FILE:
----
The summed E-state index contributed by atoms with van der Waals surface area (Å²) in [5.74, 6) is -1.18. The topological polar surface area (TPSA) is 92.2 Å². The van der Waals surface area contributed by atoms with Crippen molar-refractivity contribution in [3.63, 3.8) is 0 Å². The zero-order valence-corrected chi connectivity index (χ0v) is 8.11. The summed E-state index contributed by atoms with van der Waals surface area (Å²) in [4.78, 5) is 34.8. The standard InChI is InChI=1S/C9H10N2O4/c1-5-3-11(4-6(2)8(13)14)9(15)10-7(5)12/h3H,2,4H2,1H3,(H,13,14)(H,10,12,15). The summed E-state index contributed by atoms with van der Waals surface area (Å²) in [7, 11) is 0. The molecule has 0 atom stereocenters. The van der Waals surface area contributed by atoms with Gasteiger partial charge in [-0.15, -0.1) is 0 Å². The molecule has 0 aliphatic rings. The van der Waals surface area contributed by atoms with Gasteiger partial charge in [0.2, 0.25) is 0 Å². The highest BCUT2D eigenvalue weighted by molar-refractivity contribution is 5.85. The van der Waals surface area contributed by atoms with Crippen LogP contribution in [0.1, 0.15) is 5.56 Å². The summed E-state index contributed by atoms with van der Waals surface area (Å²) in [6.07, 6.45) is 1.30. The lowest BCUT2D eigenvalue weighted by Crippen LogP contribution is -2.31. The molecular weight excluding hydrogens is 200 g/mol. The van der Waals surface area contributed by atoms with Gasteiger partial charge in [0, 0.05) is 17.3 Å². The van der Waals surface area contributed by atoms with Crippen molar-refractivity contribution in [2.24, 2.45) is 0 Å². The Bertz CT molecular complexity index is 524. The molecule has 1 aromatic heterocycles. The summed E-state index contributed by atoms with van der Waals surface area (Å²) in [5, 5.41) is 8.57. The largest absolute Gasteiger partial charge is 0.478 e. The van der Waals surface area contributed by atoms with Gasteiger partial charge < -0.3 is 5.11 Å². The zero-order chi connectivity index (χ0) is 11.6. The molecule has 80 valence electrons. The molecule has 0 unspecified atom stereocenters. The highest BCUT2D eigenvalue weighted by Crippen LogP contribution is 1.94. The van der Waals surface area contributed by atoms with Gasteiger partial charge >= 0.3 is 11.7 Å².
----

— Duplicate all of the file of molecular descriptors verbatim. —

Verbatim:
The summed E-state index contributed by atoms with van der Waals surface area (Å²) in [5.74, 6) is -1.18. The topological polar surface area (TPSA) is 92.2 Å². The van der Waals surface area contributed by atoms with Crippen molar-refractivity contribution in [3.63, 3.8) is 0 Å². The zero-order valence-corrected chi connectivity index (χ0v) is 8.11. The summed E-state index contributed by atoms with van der Waals surface area (Å²) in [4.78, 5) is 34.8. The standard InChI is InChI=1S/C9H10N2O4/c1-5-3-11(4-6(2)8(13)14)9(15)10-7(5)12/h3H,2,4H2,1H3,(H,13,14)(H,10,12,15). The summed E-state index contributed by atoms with van der Waals surface area (Å²) in [7, 11) is 0. The molecule has 0 atom stereocenters. The van der Waals surface area contributed by atoms with Gasteiger partial charge in [-0.15, -0.1) is 0 Å². The molecule has 0 aliphatic rings. The van der Waals surface area contributed by atoms with Gasteiger partial charge in [0.2, 0.25) is 0 Å². The highest BCUT2D eigenvalue weighted by molar-refractivity contribution is 5.85. The van der Waals surface area contributed by atoms with Crippen LogP contribution in [0.1, 0.15) is 5.56 Å². The summed E-state index contributed by atoms with van der Waals surface area (Å²) in [6.07, 6.45) is 1.30. The lowest BCUT2D eigenvalue weighted by Crippen LogP contribution is -2.31. The molecular weight excluding hydrogens is 200 g/mol. The van der Waals surface area contributed by atoms with Gasteiger partial charge in [0, 0.05) is 17.3 Å². The van der Waals surface area contributed by atoms with Crippen molar-refractivity contribution in [2.24, 2.45) is 0 Å². The Bertz CT molecular complexity index is 524. The molecule has 1 aromatic heterocycles. The summed E-state index contributed by atoms with van der Waals surface area (Å²) in [5, 5.41) is 8.57. The largest absolute Gasteiger partial charge is 0.478 e. The van der Waals surface area contributed by atoms with Gasteiger partial charge < -0.3 is 5.11 Å². The zero-order chi connectivity index (χ0) is 11.6. The molecule has 80 valence electrons. The molecule has 0 unspecified atom stereocenters. The highest BCUT2D eigenvalue weighted by Crippen LogP contribution is 1.94. The van der Waals surface area contributed by atoms with Gasteiger partial charge >= 0.3 is 11.7 Å².